GPs could be forced to publish data on patient deaths following Williams review

GPs could have to publish numbers of deaths thought to be due to problems in care, under government plans to extend a 'learning from deaths' policy rolled out to hospitals last year.

Plans to overhaul guidance for GP practices and ambulance trusts follow the publication of the Williams review into gross negligence manslaughter in healthcare on Monday.

The review, launched by health and social care secretary Jeremy Hunt after the GMC struck off Dr Hadiza Bawa-Garba earlier this year, will see the GMC stripped of its power to appeal against medical tribunal decisions. Recommendations from the review aim to rebuild doctors' trust in regulation following the hugely damaging Bawa-Garba case.

Following on from the review, Mr Hunt said that GPs and ambulance trusts would be the 'next focus for reviewing deaths to help understand and tackle patient safety issues'.

Read more
>
GMC to be stripped of power to appeal fitness to practise decisions
>
Why the Williams review rejected legal protection for doctors' reflective notes

A 'learning from deaths' policy published last year - the first national advice of its kind - requires NHS trusts to publish quarterly figures on deaths thought to be due to problems in care and demonstrate what they have learned and improved to prevent such deaths in future.

Hospitals are required to have governance policies that 'include, facilitate and give due focus to the review, investigation and reporting of deaths, including those deaths that are determined more likely than not to have resulted from problems in care'.

They are also expected to enhance skills and training where necessary to support this process, and to have clear policies for engaging with bereaved families. The policy also says the CQC is developing tougher assessments of providers learning from deaths.

Learning from mistakes

The policy document says: 'When mistakes happen, providers working with their partners need to do more to understand the causes. The purpose of reviews and investigations of deaths which problems in care might have contributed to is to learn in order to prevent recurrence. Reviews and investigations are only useful for learning purposes if their findings are shared and acted upon.'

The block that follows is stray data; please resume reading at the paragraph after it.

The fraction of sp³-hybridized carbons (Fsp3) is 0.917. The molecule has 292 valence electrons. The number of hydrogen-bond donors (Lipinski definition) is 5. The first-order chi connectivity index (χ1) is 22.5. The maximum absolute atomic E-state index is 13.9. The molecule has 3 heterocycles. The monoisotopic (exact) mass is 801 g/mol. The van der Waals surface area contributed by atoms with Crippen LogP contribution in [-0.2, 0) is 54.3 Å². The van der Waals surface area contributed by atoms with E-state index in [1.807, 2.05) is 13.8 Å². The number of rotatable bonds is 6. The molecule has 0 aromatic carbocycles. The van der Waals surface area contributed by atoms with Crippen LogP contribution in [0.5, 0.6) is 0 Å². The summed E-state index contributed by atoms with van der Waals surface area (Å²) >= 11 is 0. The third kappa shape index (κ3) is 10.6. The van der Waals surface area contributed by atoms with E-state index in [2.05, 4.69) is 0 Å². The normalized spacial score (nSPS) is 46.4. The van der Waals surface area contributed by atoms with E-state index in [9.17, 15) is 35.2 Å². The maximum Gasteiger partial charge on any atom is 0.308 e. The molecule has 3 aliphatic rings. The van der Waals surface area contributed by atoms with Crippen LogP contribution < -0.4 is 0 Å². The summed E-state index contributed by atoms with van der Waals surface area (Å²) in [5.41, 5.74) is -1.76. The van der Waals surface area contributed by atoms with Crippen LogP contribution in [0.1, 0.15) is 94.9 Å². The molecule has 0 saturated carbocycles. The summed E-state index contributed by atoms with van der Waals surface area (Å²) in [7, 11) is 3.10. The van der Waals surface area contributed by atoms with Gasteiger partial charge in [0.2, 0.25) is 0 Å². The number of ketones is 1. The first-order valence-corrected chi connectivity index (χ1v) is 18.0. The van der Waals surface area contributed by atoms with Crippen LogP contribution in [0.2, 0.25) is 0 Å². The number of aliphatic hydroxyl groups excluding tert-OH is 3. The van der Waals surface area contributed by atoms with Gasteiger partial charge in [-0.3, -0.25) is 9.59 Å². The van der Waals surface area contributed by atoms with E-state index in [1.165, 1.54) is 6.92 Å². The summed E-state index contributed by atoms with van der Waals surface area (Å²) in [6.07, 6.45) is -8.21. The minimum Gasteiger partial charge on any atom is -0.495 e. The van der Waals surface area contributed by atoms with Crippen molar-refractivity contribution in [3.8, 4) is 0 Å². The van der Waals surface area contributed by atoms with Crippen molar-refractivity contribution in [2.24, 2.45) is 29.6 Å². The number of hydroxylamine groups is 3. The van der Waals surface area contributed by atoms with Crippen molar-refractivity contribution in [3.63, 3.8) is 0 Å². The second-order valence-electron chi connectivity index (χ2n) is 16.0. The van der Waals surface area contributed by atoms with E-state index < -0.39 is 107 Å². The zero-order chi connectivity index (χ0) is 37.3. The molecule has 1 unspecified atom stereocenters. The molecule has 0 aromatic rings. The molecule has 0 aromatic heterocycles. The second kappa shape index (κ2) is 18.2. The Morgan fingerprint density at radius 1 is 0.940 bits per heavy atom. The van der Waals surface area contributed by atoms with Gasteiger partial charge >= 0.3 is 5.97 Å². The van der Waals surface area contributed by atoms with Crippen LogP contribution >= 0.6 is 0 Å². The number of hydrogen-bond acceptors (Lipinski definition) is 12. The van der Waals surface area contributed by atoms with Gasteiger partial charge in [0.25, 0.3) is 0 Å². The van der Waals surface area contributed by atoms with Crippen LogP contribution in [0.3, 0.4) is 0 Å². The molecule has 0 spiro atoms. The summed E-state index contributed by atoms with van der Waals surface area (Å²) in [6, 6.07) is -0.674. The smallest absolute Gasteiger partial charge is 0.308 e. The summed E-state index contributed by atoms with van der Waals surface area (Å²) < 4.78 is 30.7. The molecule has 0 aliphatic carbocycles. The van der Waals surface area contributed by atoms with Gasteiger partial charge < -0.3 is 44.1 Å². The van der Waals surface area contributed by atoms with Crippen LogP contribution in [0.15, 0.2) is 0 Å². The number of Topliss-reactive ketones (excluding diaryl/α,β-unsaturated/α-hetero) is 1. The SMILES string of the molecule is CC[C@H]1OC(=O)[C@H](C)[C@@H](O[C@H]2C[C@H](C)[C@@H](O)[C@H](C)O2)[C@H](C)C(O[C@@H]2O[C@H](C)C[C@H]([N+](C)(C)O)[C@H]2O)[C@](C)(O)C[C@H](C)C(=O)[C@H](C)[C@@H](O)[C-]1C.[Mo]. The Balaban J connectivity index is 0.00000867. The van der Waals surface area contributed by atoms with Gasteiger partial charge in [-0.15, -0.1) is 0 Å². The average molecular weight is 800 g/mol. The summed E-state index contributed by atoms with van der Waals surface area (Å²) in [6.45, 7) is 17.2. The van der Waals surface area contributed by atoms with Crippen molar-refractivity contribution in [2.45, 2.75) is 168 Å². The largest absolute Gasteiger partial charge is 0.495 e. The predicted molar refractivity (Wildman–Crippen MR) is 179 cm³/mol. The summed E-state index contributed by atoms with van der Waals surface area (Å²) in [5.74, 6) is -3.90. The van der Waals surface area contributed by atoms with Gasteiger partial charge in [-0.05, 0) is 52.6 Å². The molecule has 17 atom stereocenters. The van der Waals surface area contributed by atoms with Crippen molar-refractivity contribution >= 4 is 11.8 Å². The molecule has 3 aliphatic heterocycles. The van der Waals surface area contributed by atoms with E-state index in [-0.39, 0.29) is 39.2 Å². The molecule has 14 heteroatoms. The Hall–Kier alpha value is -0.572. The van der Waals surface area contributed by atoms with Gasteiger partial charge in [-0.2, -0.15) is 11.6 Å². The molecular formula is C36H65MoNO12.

A DHSC statement on Monday released alongside the Williams review said: 'By looking at how to extend this to GPs and ambulance trusts, more parts of the NHS will be made safer by generating learning and enabling local health organisations to learn from one another.'

Have you registered with us yet?

Register now to enjoy more articles and free email bulletins

Register

Already registered?

Sign in

Follow Us:

Just published

Former GP Dr Sarah Wollaston among latest MPs to join breakaway group

Former GP Dr Sarah Wollaston among latest MPs to join breakaway group

Health and social care committee chair and former GP Dr Sarah Wollaston has left...

Global sum to increase by just 92p in 2019/20

Global sum to increase by just 92p in 2019/20

Practices will receive just 92p more per weighted patient as their global sum in...

NHS must overhaul complaints system to better support staff, says HEE

NHS must overhaul complaints system to better support staff, says HEE

The NHS needs to undertake a 'root and branch' examination of how it handles complaints...

GP premises need 'urgent investment' says BMA as half are not fit for purpose

GP premises need 'urgent investment' says BMA as half are not fit for purpose

The BMA has called on the government to 'urgently invest' in general practice premises...

CQC to assess triage apps on GP inspections

CQC to assess triage apps on GP inspections

The CQC has said that it will assess the use of triage apps and systems in GP practices...

CQC urges patients to complain about GP services in bid to improve care

CQC urges patients to complain about GP services in bid to improve care

The CQC is encouraging members of the public to speak up about negative experiences...